Spiced Ethiopian Chickpeas Side Dish - an easy vegetarian Ethiopian recipe to serve over injera (a traditional Ethiopian flatbread) or with some rice. Adjust the spice level to your liking! This recipe contains berbere, a traditional Ethiopian spice, as well as a few other spices to give this dish lots of flavor.
Disclaimer time: This recipe is probably not an authentic Ethiopian recipe. But it is so darn good.
These Ethiopian chickpeas are inspired by recent meals we've had at Ethiopian restaurants, and I feel that the flavor and ingredients are very similar to what we would get when we go out for Ethiopian food.
If you've never had Ethiopian food, you are missing out!! It is one of my favorite types of food. Everything I've ever ordered an an Ethiopian restaurant is always so mind-blowingly delicious and always feels like comfort food.
This is because most Ethiopian food is served family-style on large trays covered with injera, which is a type of flatbread / crepe made from teff flour. And all of the food is meant for sharing and for wiping the plate clean with injera.
A lot of Ethiopian side dishes are vegetarian, so this easy Ethiopian chickpeas recipe is inspired by that.
I am definitely not a vegetarian, but I never miss the meat in these types of hearty, flavorful, filling recipes.
How to make this easy vegetarian Ethiopian chickpea recipe:
You'll start by sautéing diced onion with a few Ethiopian spices. Then add some vegetable broth and the rest of the ingredients and let it all simmer for a half hour until the carrots are cooked through and the chickpeas have taken on all of the delicious flavors from the spices.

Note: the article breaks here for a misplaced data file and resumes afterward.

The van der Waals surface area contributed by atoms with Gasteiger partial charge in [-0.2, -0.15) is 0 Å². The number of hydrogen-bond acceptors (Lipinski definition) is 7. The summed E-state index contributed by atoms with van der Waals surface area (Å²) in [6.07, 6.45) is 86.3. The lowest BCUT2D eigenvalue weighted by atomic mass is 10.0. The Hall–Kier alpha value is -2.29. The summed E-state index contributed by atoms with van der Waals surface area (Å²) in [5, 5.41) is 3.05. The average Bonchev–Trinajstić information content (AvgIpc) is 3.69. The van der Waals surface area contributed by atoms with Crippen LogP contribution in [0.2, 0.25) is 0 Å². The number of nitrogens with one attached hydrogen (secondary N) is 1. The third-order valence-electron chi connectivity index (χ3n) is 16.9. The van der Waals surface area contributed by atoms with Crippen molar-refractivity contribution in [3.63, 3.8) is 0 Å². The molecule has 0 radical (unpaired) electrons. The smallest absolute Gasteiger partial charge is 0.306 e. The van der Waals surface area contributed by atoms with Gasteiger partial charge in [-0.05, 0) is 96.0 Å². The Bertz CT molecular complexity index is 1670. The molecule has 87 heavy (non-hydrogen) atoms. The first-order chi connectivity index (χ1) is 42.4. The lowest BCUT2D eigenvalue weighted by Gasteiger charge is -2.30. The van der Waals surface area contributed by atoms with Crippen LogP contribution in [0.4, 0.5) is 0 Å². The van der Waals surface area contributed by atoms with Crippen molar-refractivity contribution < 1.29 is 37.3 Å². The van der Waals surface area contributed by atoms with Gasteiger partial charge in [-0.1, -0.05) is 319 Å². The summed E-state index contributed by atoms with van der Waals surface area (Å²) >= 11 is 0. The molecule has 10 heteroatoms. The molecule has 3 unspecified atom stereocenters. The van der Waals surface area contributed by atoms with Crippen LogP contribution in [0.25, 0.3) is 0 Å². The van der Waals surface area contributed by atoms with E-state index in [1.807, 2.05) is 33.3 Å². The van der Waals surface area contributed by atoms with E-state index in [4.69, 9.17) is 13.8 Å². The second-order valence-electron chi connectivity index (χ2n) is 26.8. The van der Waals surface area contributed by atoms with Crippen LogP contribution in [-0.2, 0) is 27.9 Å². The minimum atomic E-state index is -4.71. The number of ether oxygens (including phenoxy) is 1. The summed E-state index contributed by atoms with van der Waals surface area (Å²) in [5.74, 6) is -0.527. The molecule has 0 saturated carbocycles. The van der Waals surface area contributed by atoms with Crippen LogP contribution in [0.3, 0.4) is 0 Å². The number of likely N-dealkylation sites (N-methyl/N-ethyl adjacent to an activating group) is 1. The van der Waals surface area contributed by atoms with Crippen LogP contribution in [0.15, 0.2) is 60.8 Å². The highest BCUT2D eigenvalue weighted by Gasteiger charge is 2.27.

This recipe only requires about 15 minutes of hands-on time. The rest of the time the pot can simmer on low heat while you prepare the rest of your dinner.
How to serve these Ethiopian chickpeas:
The traditional way to eat Ethiopian food is with injera.
Injera is a type of flatbread or crepe made from fermented teff flour. You would serve heaps of stewed meat, spiced vegetable side dish onto this flatbread on a large platter, and serve the platter family-style in the middle of the table.
People use injera instead of utensils to eat, scooping up bits of food with the soft crepe-like bread which has a wonderful sourdough flavor.
This injera recipe from The Spruce Eats is a good one if you want to give it a try.
The only problem with injera is that you have to start preparing the batter a couple of days in advance to let it ferment, so it does take some planning ahead.
This is why I often serve Ethiopian food with rice, quinoa, amaranth, or couscous - mostly Western-style side dishes. It's just so much easier this way, and I still get to enjoy all my favorite Ethiopian flavors without having to plan ahead for days.
This chickpea side dish recipe would go great next to this Ethiopian Chicken Stew recipe I have:
You can also make this Ethiopian cottage cheese with collard greens recipe as an appetizer for your dinner, if you're feeling fancy. It's a very easy and very healthy recipe!